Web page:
The OIPRD is an independent arm’s length agency of the Ontario Ministry of the Attorney General. The OIPRD receives, manages and oversees public complaints about Ontario’s municipal, regional and provincial police. The Police Services Act gives the Independent Police Review Director the power to conduct systemic reviews. The purpose of a systemic review is not to find individual misconduct, but to identify and address larger issues of systemic importance and make recommendations to improve policing.


December, 2018


ON, Thunder Bay Police Services

BROKEN TRUST Indigenous People and the Thunder Bay Police Service, December, 2018

Office of the Independent Police Review Director
Indigenous leaders and community members told me that TBPS investigations of Indigenous deaths and other interactions with police devalued Indigenous lives, reflected differential treatment and were based on racist attitudes and stereotypical preconceptions about Indigenous people. On November 3, 2016, I initiated this systemic review to investigate and respond to these concerns. That the questions raised by Indigenous people in 1993 remained as valid as they did some 25 years ago, was deeply troubling, and demanded an urgent and comprehensive response.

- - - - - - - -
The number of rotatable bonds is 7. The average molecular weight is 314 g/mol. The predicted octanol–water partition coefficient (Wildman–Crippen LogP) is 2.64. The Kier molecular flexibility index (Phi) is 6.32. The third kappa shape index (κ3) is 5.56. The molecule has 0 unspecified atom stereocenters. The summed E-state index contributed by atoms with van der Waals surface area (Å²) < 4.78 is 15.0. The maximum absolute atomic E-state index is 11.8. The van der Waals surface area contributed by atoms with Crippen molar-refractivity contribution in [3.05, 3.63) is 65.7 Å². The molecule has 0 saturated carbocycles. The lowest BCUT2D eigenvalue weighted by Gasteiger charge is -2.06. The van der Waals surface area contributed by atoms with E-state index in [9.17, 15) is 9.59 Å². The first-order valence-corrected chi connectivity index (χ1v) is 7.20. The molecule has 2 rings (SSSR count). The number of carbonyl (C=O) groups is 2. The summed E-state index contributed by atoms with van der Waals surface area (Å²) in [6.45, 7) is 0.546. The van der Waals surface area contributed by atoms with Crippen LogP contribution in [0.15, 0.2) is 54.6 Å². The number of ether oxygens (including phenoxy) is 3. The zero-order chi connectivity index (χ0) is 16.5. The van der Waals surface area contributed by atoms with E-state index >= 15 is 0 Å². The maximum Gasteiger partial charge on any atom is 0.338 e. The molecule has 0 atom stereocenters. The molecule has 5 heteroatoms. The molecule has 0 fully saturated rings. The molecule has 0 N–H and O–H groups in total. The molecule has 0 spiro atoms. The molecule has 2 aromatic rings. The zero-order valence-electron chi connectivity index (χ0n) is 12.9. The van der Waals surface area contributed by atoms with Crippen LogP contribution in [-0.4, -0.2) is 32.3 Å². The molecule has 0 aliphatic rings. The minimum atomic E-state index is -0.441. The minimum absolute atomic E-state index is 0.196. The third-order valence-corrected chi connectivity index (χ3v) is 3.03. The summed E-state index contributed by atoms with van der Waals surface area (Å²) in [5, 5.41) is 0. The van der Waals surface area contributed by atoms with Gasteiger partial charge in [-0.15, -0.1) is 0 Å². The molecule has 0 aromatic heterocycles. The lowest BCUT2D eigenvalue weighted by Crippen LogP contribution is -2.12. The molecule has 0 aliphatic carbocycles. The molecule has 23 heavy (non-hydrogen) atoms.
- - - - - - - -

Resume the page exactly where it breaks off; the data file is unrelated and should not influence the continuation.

The report identifies 44 specific recommendations in the following areas:

  • TBPS Sudden Death and Other Investigations (5)
  • TBPS Investigators and the Criminal Investigations Branch (9)
  • Other TBPS Operational Areas (6)
  • Missing Persons Cases (3)
  • The Relationship between the Police and the Coroner’s Office (3)
  • The Relationship between the Police and Pathologist (5)
  • Racism in TBPS Policing – General (4)
  • Racism in TBPS Policing – Training (4)